Thus, the use of an oxide semiconductor for a semiconductor layer of the transistor 111 in which a channel is formed allows the reduction of the current value in an off state (off-state current value). Accordingly, the retention time of an electric signal such as an image signal can be increased, and the signal can be held for a long time even if additional writing is not carried out. Therefore, the frequency of refresh operation can be reduced, which contributes to the reduction of power consumption. Further, the transistor 111 in which an oxide semiconductor is used for a semiconductor layer can hold a potential supplied to a liquid crystal element, even when a storage capacitor is not provided.

The transistor where an oxide semiconductor is used for a semiconductor layer in which a channel is formed has a relatively high field-effect mobility, so that high-speed operation is possible. Therefore, by using such a transistor in a pixel portion of a liquid crystal display device, a high-quality image can be provided. In addition, since such a transistor can be provided in each of a driver circuit portion and a pixel portion which are provided over one substrate, the number of components of a liquid crystal display device can be reduced.

Next, a structure example of the pixel 110 illustrated in FIGS. 3A and 3B will be described with reference to FIGS. 1A and 1B. FIG. 1A is a top view illustrating a plan structure of the pixel 110, and FIG. 1B is a cross-sectional view illustrating a layered structure of the pixel 110. Note that dashed-dotted lines A1-A2, B1-B2, and C1-C2 in FIG. 1A correspond to cross sections A1-A2, B1-B2, and C1-C2 in FIG. 1B, respectively.

In the transistor 111 described in this embodiment, a drain electrode 206 b is partly surrounded by a U-shaped (C-shaped, reversed C-shaped, or horseshoe-shaped) source electrode 206 a. With the source electrode having such a shape, a channel width can be sufficiently secured even when the area of a transistor is small; thus, the amount of current flowing during an on state of the transistor (also referred to as an on-state current) can be increased.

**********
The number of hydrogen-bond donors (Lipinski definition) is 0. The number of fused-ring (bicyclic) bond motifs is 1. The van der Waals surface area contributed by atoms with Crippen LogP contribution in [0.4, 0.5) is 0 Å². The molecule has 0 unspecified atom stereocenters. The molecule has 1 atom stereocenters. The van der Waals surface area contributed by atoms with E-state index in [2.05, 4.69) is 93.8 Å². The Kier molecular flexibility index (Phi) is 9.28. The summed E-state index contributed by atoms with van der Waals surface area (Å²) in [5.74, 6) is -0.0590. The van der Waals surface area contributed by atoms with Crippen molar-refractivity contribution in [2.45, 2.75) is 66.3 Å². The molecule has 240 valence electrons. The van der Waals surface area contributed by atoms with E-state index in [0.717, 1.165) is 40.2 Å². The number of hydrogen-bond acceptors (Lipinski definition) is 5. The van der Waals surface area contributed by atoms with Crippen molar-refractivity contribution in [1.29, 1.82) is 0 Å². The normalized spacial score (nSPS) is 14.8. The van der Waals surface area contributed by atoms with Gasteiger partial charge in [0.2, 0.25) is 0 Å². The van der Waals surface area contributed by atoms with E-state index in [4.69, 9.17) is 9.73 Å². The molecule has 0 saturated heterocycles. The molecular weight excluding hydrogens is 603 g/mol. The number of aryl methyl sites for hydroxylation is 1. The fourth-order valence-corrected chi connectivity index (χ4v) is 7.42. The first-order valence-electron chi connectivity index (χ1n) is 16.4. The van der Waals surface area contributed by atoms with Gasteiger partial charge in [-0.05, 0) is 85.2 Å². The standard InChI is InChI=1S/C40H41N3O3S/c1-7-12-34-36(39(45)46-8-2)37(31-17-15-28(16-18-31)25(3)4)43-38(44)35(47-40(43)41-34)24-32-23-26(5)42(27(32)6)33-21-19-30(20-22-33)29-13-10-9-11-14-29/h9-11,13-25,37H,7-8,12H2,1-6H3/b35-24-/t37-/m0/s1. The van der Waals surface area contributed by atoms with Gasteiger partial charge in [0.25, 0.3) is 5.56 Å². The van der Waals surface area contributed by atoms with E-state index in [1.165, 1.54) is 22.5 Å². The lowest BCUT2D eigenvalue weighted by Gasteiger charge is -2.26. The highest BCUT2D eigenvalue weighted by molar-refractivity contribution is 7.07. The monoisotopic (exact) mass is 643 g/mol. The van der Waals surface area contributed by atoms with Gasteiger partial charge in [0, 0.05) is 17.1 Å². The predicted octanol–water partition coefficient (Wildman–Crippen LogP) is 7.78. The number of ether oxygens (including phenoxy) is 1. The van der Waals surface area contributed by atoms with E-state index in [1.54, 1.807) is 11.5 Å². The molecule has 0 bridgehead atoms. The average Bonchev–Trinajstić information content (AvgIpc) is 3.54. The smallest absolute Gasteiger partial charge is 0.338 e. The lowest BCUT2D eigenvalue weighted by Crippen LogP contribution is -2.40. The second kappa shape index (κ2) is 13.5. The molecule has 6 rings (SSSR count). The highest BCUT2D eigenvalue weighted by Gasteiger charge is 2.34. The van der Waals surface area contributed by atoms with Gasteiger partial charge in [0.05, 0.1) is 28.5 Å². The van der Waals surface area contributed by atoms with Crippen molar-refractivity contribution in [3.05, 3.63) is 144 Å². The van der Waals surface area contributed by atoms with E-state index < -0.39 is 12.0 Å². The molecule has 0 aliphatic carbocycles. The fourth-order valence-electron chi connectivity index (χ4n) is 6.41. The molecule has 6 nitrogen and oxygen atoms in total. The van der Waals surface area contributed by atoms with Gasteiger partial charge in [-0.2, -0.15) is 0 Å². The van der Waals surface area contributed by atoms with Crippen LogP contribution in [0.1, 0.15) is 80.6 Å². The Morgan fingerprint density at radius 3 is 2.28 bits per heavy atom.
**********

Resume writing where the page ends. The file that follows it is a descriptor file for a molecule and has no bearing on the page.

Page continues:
When the parasitic capacitance between a gate electrode 202 and the drain electrode 206 b electrically connected to a pixel electrode 210 is large, influence due to feedthrough is readily gained; therefore, the potential supplied to the liquid crystal element 112 cannot be kept accurately, which may deteriorate the display quality. As described in this embodiment, with the structure in which the drain electrode 206 b is partly surrounded by the U-shaped source electrode 206 a, a channel width can be sufficiently secured and the parasitic capacitance between the drain electrode 206 b and the gate electrode 202 can be small; whereby the display quality of the liquid crystal display device can be improved.

In the cross section A1-A2 of FIG. 1B, a layered structure of the transistor 111 is illustrated. The transistor 111 is a bottom-gate transistor. In the cross section B1-B2 of FIG. 1B, a layered structure of the capacitor 113 is illustrated. In the cross section C1-C2, a layered structure in a wiring intersection portion of a capacitor wiring 203 and the wiring 216 is illustrated.